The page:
Originally Posted by Max_501
Can you add more detail on the above. I hate to see kids get burned out but I see plenty of it. Your experiences and lessons would be useful for all of us involved with junior racing to read and consider.
Certainly. First, I coach Y7 racers so that's ages 5 & 6 so while we aren't as seriously into technique this year can make or break them as far as loving or hating racing life. A few things that I am keenly aware of on any given day is whether they're having fun, making sure they aren't miserable due to cold or equipment issues, and trying new things to challenge them. So, I'm open to warm up breaks (my coaches NEVER did that) when warranted. We try to do something new and challenging every week (we train 1 day a week). Last week was a bumped out black diamond. The first black diamond for some (bumped out was not in the plan but once we were there we had to go for it). And we did a tree run that the kids always love. On a bad day, when the kids are frustrated I'm not opposed to finding some stand of trees and having a snowball fight (away from other guests). I try to end every day on a positive note. Ask any of my kids what my number 1 rule is and they will tell you "have fun".
I praise the kids a lot and try to talk to them about what's going on. I won't post the whole story like I did over on SkiDiva but this weekend I had a major breakthrough with one little girl. She has issues related to a diagnosed disorder and starts most mornings in tears with me begging her to give me one run. Every time thus far the one run has helped her through the issues but until Saturday she'd been pretty ho-hum about training. This week something was different and she was beating the boys down every run, grinning ear to ear and just plain excited. I asked her what the difference was and her explanation was that she dreamed it would be a good day. Of course I told her she needed to have that dream every week but more importantly I told her I liked this little girl and that I was very proud of her. I NEVER heard those words as a racer, neither from the coaches or my father.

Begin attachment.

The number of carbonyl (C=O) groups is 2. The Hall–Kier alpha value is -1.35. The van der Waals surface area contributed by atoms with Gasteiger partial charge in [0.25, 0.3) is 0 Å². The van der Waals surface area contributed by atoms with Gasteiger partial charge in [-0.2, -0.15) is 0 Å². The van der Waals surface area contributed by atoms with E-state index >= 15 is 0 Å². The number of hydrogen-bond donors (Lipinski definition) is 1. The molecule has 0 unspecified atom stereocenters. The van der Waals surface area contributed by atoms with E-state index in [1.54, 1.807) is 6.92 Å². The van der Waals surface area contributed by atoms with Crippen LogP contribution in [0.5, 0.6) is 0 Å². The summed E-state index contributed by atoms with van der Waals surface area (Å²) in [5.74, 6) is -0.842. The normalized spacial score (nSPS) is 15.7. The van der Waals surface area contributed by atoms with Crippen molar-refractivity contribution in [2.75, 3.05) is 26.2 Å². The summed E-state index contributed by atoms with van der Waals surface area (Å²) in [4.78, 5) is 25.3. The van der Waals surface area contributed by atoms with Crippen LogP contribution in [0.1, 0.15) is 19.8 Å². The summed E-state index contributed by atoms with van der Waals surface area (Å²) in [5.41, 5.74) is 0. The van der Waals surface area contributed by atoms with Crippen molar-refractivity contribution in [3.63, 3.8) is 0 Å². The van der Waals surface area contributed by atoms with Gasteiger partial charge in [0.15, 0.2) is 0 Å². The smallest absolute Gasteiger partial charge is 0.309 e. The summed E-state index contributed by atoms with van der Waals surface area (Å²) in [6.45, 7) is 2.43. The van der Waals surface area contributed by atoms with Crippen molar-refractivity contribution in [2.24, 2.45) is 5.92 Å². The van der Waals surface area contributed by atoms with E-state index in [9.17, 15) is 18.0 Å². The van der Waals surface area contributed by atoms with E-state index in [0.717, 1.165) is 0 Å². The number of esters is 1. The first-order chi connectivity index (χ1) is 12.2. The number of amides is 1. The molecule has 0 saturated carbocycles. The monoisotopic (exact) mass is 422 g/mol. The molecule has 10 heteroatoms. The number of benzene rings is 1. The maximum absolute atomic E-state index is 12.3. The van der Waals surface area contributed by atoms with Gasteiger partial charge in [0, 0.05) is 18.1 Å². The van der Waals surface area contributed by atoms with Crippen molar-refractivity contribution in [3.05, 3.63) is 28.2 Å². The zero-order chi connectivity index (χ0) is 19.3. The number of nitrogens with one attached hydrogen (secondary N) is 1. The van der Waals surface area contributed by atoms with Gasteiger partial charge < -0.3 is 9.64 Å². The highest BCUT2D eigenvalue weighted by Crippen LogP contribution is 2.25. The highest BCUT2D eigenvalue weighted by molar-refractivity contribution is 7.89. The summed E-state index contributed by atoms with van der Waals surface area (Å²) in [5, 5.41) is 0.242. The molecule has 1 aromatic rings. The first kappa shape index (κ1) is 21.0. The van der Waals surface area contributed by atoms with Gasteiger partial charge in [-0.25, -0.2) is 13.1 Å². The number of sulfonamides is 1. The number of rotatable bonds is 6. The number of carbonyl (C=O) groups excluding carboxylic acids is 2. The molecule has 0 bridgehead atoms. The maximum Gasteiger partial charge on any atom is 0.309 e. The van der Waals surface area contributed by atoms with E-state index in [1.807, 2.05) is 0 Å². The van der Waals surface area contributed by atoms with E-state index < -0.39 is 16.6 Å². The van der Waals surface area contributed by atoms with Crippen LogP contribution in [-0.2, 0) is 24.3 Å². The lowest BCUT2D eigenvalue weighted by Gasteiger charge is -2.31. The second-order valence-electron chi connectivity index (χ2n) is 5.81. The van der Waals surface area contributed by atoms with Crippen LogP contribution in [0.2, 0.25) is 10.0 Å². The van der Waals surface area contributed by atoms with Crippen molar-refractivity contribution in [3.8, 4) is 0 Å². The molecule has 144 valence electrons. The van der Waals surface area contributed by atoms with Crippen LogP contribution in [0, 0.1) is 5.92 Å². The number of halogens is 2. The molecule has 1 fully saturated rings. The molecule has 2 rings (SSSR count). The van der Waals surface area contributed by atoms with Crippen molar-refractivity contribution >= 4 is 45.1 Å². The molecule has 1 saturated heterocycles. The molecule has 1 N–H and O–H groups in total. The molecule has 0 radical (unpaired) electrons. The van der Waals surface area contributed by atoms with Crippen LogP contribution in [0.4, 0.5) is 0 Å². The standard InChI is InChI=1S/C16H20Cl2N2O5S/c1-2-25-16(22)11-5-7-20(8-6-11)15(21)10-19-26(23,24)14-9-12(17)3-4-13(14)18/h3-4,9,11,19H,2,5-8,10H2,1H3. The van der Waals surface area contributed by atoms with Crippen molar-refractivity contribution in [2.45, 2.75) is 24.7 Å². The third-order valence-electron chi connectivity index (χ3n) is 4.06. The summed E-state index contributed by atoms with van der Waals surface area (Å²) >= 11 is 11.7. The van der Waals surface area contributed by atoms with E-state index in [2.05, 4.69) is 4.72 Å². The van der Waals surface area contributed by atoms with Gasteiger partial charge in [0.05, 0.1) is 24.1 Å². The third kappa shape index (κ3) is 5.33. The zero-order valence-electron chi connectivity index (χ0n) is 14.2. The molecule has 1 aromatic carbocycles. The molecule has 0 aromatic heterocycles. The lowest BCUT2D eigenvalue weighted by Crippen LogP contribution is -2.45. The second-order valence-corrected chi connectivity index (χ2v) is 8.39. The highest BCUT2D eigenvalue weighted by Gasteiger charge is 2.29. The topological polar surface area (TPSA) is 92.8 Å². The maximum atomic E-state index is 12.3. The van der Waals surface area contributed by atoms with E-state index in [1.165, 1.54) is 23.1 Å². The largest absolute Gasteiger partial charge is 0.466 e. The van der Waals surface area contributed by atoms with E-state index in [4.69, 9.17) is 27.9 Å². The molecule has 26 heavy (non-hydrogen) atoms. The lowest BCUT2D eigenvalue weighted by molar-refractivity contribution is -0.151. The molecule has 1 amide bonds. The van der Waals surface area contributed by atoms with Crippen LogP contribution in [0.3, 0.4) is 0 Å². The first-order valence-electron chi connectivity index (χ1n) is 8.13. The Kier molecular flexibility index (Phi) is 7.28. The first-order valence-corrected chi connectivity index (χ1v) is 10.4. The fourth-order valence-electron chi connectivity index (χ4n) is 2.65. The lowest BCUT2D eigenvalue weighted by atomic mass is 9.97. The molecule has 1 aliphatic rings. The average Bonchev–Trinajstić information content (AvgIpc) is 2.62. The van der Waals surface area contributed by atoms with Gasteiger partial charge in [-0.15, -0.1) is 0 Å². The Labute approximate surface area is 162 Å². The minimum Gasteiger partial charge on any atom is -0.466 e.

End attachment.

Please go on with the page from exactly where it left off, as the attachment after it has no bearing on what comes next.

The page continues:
I communicate with parents weekly via an email talking about what we did the last week and what's coming up the next weekend. I also talk to parents about what level we should push them at. For example, I ask that they not fret over results at our first race. Don't push for winning, don't push for a certain time, just push for having fun and learning something.
But, that's not to say I'm a pushover with the kids. If we're doing a drill I expect it to be done. They can't opt out. Saturday I had a little boy tell me he didn't want to do a drill (holding poles horizontally out in front of them since they ALL have their hands practically in their pockets
. His words were "I don't wanna" my response was "It's not an option, you're doing it" and he pouted for a bit but I'm guessing forgot about it halfway through the run. And I am the disciplinarian of the two coaches (I have a co-coach) and they know when I mean business.
Finally, when they do something well I am over expressive. One run, a few weeks ago I finally saw every kid in parallel and was following them down the hill. When they stopped at our designated stopping point I skied up whooping it up and high-fived each of them. The rest of the day they all kept saying "Coach, watch my french fries, watch!" They love that praise and if that gets them doing what I want while having fun I'm willing to loose my voice over it (which I just about do every weekend).